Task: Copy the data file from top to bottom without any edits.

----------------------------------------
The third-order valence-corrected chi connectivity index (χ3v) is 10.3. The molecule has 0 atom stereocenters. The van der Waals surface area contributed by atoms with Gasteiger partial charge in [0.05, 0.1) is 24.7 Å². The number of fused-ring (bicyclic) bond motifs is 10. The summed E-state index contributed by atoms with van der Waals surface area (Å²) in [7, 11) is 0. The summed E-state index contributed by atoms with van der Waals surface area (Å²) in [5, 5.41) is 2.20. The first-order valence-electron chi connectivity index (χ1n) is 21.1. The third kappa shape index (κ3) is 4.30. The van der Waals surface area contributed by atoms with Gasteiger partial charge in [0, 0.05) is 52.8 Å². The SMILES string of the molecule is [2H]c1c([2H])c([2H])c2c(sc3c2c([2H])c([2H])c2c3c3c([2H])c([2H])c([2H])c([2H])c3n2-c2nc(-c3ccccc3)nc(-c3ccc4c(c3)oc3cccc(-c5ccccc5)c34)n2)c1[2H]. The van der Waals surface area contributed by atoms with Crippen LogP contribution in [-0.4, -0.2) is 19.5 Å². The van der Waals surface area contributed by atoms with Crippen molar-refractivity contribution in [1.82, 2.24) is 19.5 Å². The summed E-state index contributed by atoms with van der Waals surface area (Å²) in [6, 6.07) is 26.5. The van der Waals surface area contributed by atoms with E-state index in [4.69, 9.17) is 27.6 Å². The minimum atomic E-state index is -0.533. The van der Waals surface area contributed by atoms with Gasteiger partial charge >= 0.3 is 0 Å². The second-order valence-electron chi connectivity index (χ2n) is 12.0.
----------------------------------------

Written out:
The third-order valence-corrected chi connectivity index (χ3v) is 10.3. The molecule has 0 atom stereocenters. The van der Waals surface area contributed by atoms with Gasteiger partial charge in [0.05, 0.1) is 24.7 Å². The number of fused-ring (bicyclic) bond motifs is 10. The summed E-state index contributed by atoms with van der Waals surface area (Å²) in [7, 11) is 0. The summed E-state index contributed by atoms with van der Waals surface area (Å²) in [5, 5.41) is 2.20. The first-order valence-electron chi connectivity index (χ1n) is 21.1. The third kappa shape index (κ3) is 4.30. The van der Waals surface area contributed by atoms with Gasteiger partial charge in [0, 0.05) is 52.8 Å². The SMILES string of the molecule is [2H]c1c([2H])c([2H])c2c(sc3c2c([2H])c([2H])c2c3c3c([2H])c([2H])c([2H])c([2H])c3n2-c2nc(-c3ccccc3)nc(-c3ccc4c(c3)oc3cccc(-c5ccccc5)c34)n2)c1[2H]. The van der Waals surface area contributed by atoms with Crippen LogP contribution in [-0.4, -0.2) is 19.5 Å². The van der Waals surface area contributed by atoms with Crippen molar-refractivity contribution in [1.82, 2.24) is 19.5 Å². The summed E-state index contributed by atoms with van der Waals surface area (Å²) in [6, 6.07) is 26.5. The van der Waals surface area contributed by atoms with E-state index in [4.69, 9.17) is 27.6 Å². The minimum atomic E-state index is -0.533. The van der Waals surface area contributed by atoms with Gasteiger partial charge >= 0.3 is 0 Å². The second-order valence-electron chi connectivity index (χ2n) is 12.0.